Category Archives: Second semester

ADAPTATION

INTRODUCTION

—Cellular adaptation refers to changes(structure, function, or behavior ) made by a cell in response to adverse environmental changes which improves its chance of survival in a specific environment.

—The adaptation may be physiological (normal) or pathological (abnormal).

—Adaptations develop as the result of genetic variations that are capable of being passed from one generation to the next.

Variations that prove advantageous will tend to spread throughout the population.

Types of cellular adaptations

There are five types of adaptation –

—Atrophy – Atrophy is a decrease in cell size.

—Hypertrophy – Hypertrophy is an increase in cell size.

—Hyperplasia – Hyperplasia is an increase in the number of cells.

—Dysplasia – Dysplasia refers to abnormal changes in cellular shape, size, and/or organization.

—Metaplasia – Metaplasia occurs when a differentiated cell of a certain type is replaced by another cell type, which may be less differentiated.

ACIDOSIS & ALKALOSIS

INTRODUCTION

—Acidosis and alkalosis describe the abnormal conditions that result from imbalance in the pH of the blood caused by an excess of acid or alkali.

—This imbalance is typically caused by some underlying conditions or disease.

—Normal blood pH must be maintained within a narrow range of 7.35-7.45 to ensure the proper functioning of metabolic processes and the delivery of the right amount of oxygen to tissues.

—Acidosis refers to an excess of acid in the blood that causes the pH to fall below 7.35 and the alkalosis refers to an excess of base in the blood that causes the pH to rise above 7.45. many conditions and diseases can interfere with pH control in the body and cause a person’s blood pH to fall outside of healthy limits.

—Normal body functions and metabolism generate large quantities of acids that must be neutralized and/or eliminated to maintain blood ph balance.

—Most of the acid is carbonic acid, which is created from carbon dioxide and water.

—Lesser quantities of lactic acid, ketoacids and other organic acids are also produced.

The lungs and kidneys are the major organs involved in regulating blood pH.

—The lungs flush acid out of the body by exhaling carbon dioxide. Raising and lowering the respiratory rate alters the amount of carbon dioxide that is breathed out and this can affect blood pH within minutes.

—The kidneys excrete acids in the urine and they regulate the concentration of bicarbonate in blood. Acid base changes due to increase or decreases in carbonate concentration occur more slowly than changes in carbon dioxide taking hours or days.

—Both of these processes are always at work and they keep the blood pH in healthy people tightly controlled.

—Buffering systems that resist changes in pH also contribute to the regulation of acid and base concentrations.

—The main buffers in blood are haemoglobin, plasma proteins, bicarbonate and phosphates.

—The absolute quantities of acids or bases are less important than the balance between the two and its effect on blood pH.

ACIDOSIS

It occurs when blood pH falls below 7.35. It can be due to-

—Increased acid production within the body.

—Consumption of substances that are metabolizes to acids

—Decreased acid excretion

—Increased excretion of base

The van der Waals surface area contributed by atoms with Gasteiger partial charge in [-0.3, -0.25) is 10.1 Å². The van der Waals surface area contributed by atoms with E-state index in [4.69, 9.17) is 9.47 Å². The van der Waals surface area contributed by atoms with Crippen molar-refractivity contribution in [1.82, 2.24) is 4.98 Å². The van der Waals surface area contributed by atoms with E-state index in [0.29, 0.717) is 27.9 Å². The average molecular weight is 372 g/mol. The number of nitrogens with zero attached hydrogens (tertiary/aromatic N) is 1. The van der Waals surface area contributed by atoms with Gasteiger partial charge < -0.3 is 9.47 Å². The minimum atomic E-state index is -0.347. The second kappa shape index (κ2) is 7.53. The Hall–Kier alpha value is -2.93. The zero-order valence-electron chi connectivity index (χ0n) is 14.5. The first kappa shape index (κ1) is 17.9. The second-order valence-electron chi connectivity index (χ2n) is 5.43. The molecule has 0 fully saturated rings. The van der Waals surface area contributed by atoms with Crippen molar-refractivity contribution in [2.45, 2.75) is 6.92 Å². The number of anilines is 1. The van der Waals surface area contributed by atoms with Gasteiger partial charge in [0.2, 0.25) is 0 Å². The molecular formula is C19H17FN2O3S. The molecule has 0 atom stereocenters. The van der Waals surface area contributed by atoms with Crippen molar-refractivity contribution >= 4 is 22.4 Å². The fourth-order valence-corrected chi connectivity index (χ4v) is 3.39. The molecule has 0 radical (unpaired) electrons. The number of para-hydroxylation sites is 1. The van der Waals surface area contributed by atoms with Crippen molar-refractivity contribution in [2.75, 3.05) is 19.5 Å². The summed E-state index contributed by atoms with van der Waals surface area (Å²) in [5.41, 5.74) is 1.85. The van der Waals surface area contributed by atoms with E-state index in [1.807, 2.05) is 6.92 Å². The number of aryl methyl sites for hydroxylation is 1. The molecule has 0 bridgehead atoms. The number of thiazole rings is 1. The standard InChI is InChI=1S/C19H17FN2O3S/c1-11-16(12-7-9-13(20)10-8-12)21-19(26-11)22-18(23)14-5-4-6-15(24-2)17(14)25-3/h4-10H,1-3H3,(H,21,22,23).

ALKALOSIS

It occurs when blood pH rises above 7.45. It can be due to-

—Electrolyte disturbances caused by for example prolonged vomiting or severe dehydration

—Administration or consumption of base

—Hyperventilation (with increased excretion of acid in form of carbon dioxide)

—Any disease or condition that affects the lungs, kidneys, metabolism or breathing has the potential to cause acidosis or alkalosis.

Terms frequently used in Pathophysiology

BASIC TERMINOLOGIES

Absorption – Absorption is defined as process of movement of unchanged drug from the site of administration to systemic circulation.

Affinity – The ability to combine with the receptor.

Agonist – A n agent capable of interacting with the receptor which stimulates it and produces a response.

Akinesia – Akenesia is loss of normal motor function, resulting in impaired muscle movement.

Allergic rhinitis – Allergic rhinitis is an inflammation of the nasal passages, usually associated with watery nasal discharge and itching of the nose and eyes.

Alzheimer’s disease – Alzheimer’s disease is a brain disorder which gradually destroys the ability to reason, remember, imagine and learn. It is different from the mild forgetness normally observed in older people.

Amyloidosis – Amyloidosis referes to the variety of conditions in which amyloid proteins are abnormally deposited in organs and/or tissues.

Analgesia – The ability to feel pain while still conscious.

Angina pectoris – Anginas pectoris is the result of myocardial ischemia caused by an imbalance between myocardial blood supply and oxygen demand.

Ankylosing spondylitis – Previously it was known by the name Bechterew’s disease or Bech terew syndrome or arie strumpell disease, now it is called as Ankylosing spondylitis. It is a form of spondyloarthritis, chronic, imflammatory arthritis and autoimmune disease. It mainly affects joints in the spine and the sacroilium in the pelvis, and can cause eventual fusion of the spine.

Antagonism – Antagonism occurs when one drug opposes the action of the other on the same physiological system, thus diminishing or completely abolishng the effect of the other.

Antagonist – It is an agent which binds to the receptor but is unable to stimulate it. It prevents the agonist action on the receptor by making the receptor unavailable. It is also called blocker of receptors and has structural similarilty to the agonist by which it is identified by the receptor.

Anxiety – It refers to fear, headache and pressure.

Apnoea – Apnoea is the term for suspension of external breathing.

Arthritis – Derived from greek words arthro meaning joint and itis meaning inflammation. Arthritis is a group of conditions involving damage to the joints of the body.